John Donne Poem

To the Countess of Salisbury

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August, 1614

Fair, great, and good, since seeing you, we see
What heaven can do, and what any earth can be:
Since now your beauty shines, now when the sun
Grown stale, is to so low a value run,
That his dishevelled beams and scattered fires
Serve but for ladies’ periwigs and tires
In lovers’ sonnets: you come to repair
God’s book of creatures, teaching what is fair;
Since now, when all is withered, shrunk, and dried,
All virtue ebbed out to a dead low tide,
All the world’s frame being crumbled into sand,
Where every man thinks by himself to stand,
Integrity, friendship, and confidence,
(Cements of greatness) being vapoured hence,
And narrow man being filled with little shares,
Court, city, church, are all shops of small-wares,
All having blown to sparks their noble fire,
And drawn their sound gold-ingot into wire,
All trying by a love of littleness
To make abridgements, and to draw to less
Even that nothing, which at first we were;
Since in these times, your greatness doth appear,
And that we learn by it, that man to get
Towards him, that’s infinite, must first be great;
Since in an age so ill, as none is fit
So much as to accuse, much less mend it,
(For who can judge, or witness of those times
Where all alike are guilty of the crimes?)
Where he that would be good, is thought by all
A monster, or at best fantastical:
Since now you durst be good, and that I do
Discern, by daring to contemplate you,
That there may be degrees of fair, great, good,
Though your light, largeness, virtue understood:
If in this sacrifice of mine, be shown
Any small spark of these, call it your own.
And if things like these, have been said by me
Of others; call not that idolatry.
For had God made man first, and man had seen
The third day’s fruits, and flowers, and various green,
He might have said the best that he could say
Of those fair creatures, which were made that day:
And when next day, he had admired the birth
Of sun, moon, stars, fairer than late-praised earth,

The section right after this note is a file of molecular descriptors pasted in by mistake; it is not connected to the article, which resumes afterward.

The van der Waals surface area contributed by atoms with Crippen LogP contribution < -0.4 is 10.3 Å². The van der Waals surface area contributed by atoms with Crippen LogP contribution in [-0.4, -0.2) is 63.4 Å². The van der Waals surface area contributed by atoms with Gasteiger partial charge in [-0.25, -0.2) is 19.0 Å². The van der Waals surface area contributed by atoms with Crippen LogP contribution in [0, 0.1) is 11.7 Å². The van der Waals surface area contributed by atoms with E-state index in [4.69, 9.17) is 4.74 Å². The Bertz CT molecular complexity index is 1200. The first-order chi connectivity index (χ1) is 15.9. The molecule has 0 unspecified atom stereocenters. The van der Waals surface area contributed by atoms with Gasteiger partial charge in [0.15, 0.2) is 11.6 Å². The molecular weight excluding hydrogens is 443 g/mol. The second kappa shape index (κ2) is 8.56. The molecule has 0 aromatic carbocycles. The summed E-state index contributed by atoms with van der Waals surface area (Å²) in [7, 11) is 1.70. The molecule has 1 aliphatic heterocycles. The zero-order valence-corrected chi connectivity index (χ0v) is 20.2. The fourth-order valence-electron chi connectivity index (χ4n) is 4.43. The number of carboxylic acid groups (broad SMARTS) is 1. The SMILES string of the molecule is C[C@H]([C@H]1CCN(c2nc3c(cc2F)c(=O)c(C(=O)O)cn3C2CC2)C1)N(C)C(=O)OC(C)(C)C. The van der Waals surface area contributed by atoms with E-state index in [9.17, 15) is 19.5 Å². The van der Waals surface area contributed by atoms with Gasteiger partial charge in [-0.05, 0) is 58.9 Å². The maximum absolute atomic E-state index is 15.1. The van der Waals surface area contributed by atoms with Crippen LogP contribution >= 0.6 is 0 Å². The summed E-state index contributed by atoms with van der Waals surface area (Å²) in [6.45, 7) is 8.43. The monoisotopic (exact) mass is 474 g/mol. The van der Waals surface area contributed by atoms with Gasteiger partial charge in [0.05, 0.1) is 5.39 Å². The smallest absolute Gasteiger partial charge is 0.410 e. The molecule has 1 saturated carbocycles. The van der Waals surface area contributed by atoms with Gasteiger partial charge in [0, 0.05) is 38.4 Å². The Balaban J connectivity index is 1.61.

He might have said the best that he could say,
And not be chid for praising yesterday:
So though some things are not together true
As, that another is worthiest, and, that you:
Yet, to say so, doth not condemn a man,
If when he spoke them, they were both true then.
How fair a proof of this, in our soul grows!
We first have souls of growth, and sense, and those,
When our last soul, our soul immortal came,
Were swallowed into it, and have no name.
Nor doth he injure those souls, which doth cast
The power and praise of both them, on the last;
No more do I wrong any; I adore
The same things now, which I adored before,
The subject changed, and measure; the same thing
In a low constable, and in the King
I reverence; his power to work on me:
So did I humbly reverence each degree
Of fair, great, good, but more, now I am come
From having found their walks, to find their home.
And as I owe my first souls thanks, that they
For my last soul did fit and mould my clay,
So am I debtor unto them, whose worth,
Enabled me to profit, and take forth
This new great lesson, thus to study you;
Which none, not reading others, first, could do.
Nor lack I light to read this book, though I
In a dark cave, yea in a grave do lie;
For as your fellow angels, so you do
Illustrate them who come to study you.
The first whom we in histories do find
To have professed all arts, was one born blind:
He lacked those eyes beasts have as well as we,
Not those, by which angels are seen and see;
So, though I’am born without those eyes to live,
Which fortune, who hath none herself, doth give,
Which are, fit means to see bright courts and you,
Yet may I see you thus, as now I do;
I shall by that, all goodness have discerned,
And though I burn my library, be learned.

A Letter to the Lady Carey, and Mistress Essex Rich, from Amiens


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